“‘That’s okay,’” Karen remembers him saying. “‘You’re smart, you understand contracts and liability. We can teach you the tech part.’”
And teach her he did. That first move led to Karen spending 17 years in travel tech, including at places like Orbitz, Kayak, HotelTonight. Other general counsel she worked with became additional mentors, helping her come up the curve on regulatory issues and how to build a team.
A Full Circle Moment
When Relativity came calling, Karen had joined Ticketmaster only a year before, and was planning to stay there for the remainder of her career. It was pre-pandemic, and she was happy with the challenges and the teams she was building. She took a meeting with Relativity’s CEO just to get to know him as someone influential in the Chicago tech community that Karen so valued, and that was the beginning of her new job at Relativity.
“Once you meet Mike, you want to work with Mike,” says Karen, laughing. “It had this pull of nostalgia, that I could round out my career coming back to a Chicago software company, which is how I started out in-house. There were all these exciting things in store for the company, and it seemed right.”
Karen’s actual transition took a little longer—the pandemic had started, and she didn’t want to leave her team in its first few chaotic months—but she officially joined Relativity a year and a half ago, and now serves as its Chief Legal Officer and Corporate Secretary.
3 Lessons and 4 Tips for Mentorship
Reflecting on her career, Karen says she’s learned three main lessons from all the mentors that have guided her:
- How to embrace feedback. “I have some rough edges, and I had a CEO say to me once, ‘You know, Karen, you’re really effective, but you could be even more effective if…’” she says. “And that made me feel inspired to actually do better.”
- How to get outside of her comfort zone. Multiple mentors have told Karen she was ready to learn something new long before she knew that herself. “It was inspiring to me that he was willing to invite me along,” she says of one general counsel she worked for who gave her the opportunity to sit second chair while he navigated antitrust issues for the company.
- How to have faith in herself. “Everyone has to do something for the first time at some point,” says Karen of her fear of making the leap to senior positions like General Counsel and Chief Legal Officer. “Having people who put that faith and trust in me really helped me make leaps in my career I wouldn’t have otherwise been able to make.”
Though she’s now reached an apex in her career, Karen isn’t above seeking out new mentors—including her peers, like other executives at Relativity—and is certainly excited about being able to pay forward all that she’s learned. Her top tips for making the most of a mentorship relationship include:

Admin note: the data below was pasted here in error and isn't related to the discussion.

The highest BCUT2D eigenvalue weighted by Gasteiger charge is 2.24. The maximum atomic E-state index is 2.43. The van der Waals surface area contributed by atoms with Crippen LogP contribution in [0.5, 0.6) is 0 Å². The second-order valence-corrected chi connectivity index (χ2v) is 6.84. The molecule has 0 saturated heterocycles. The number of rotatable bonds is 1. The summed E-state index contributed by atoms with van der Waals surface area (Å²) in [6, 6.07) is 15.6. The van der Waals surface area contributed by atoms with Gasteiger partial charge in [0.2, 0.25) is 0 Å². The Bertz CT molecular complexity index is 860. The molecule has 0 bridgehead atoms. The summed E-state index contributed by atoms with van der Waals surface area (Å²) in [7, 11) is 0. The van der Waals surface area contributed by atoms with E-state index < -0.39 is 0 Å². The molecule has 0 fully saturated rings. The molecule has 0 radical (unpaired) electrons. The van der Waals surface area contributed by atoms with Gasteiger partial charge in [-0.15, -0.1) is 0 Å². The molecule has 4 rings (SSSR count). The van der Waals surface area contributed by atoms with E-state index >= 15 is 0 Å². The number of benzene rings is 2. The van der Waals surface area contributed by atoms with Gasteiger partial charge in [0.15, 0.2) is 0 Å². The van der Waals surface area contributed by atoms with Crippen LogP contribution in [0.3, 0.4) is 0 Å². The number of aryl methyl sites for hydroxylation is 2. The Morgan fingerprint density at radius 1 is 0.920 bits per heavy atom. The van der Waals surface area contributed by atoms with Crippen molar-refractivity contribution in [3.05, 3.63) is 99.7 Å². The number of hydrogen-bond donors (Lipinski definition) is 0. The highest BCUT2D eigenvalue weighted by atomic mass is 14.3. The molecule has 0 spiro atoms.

- Build relationships everywhere. Finding mentors is all about having a connection with people, says Karen. “Trust lets you be comfortable reaching out and asking for that bit of advice, or to bounce ideas off of someone,” she says. “Whether you jump on the phone, or Slack someone, you want a connection that isn’t 100% about the transactional aspects of the work.”
- Agree on the goal. “Establish upfront what you both want from the relationship. What are you seeking from it? What will be in it for them?” she says. “Sometimes people are looking for a place to vent, but that’s not really mentorship.”
- Treat mentorship like a project. That means come prepared with agendas for every meeting, advises Karen. “I’m a list person, so I’ve written down lists of things I wanted some feedback on, or questions I had,” she says. “Of course, leave time for relationship building, to talk about how someone’s life is going. But have specific things that you’re hoping to get out of even a more casual conversation.”
- Circle back and share successes. “One of the biggest satisfactions mentors get is seeing career progressions,” says Karen. “When you make the next step or leap in your career, or something good happens, have a conversation with your mentor to say, ‘Hey, I really appreciate the time you spent with me; here’s what came of it.’ It gives your mentor their own career satisfaction and continual feedback we all want and need.”
As a kid, Maleni Palacios had a long list of questions that no one could answer for her.
“I started asking myself, ‘Why are some countries rich? Why are some of them “poor”? What is this notion of a country and a nation-state? Why do people have different lines of work? Who chooses that for them?’” remembers the associate consultant.
Now, several years later, Maleni works at Capco, where she makes a living out of questioning the world, particularly what the future of financial services will look like. She’s learned that some of the best answers to the hardest questions come when you work towards them together.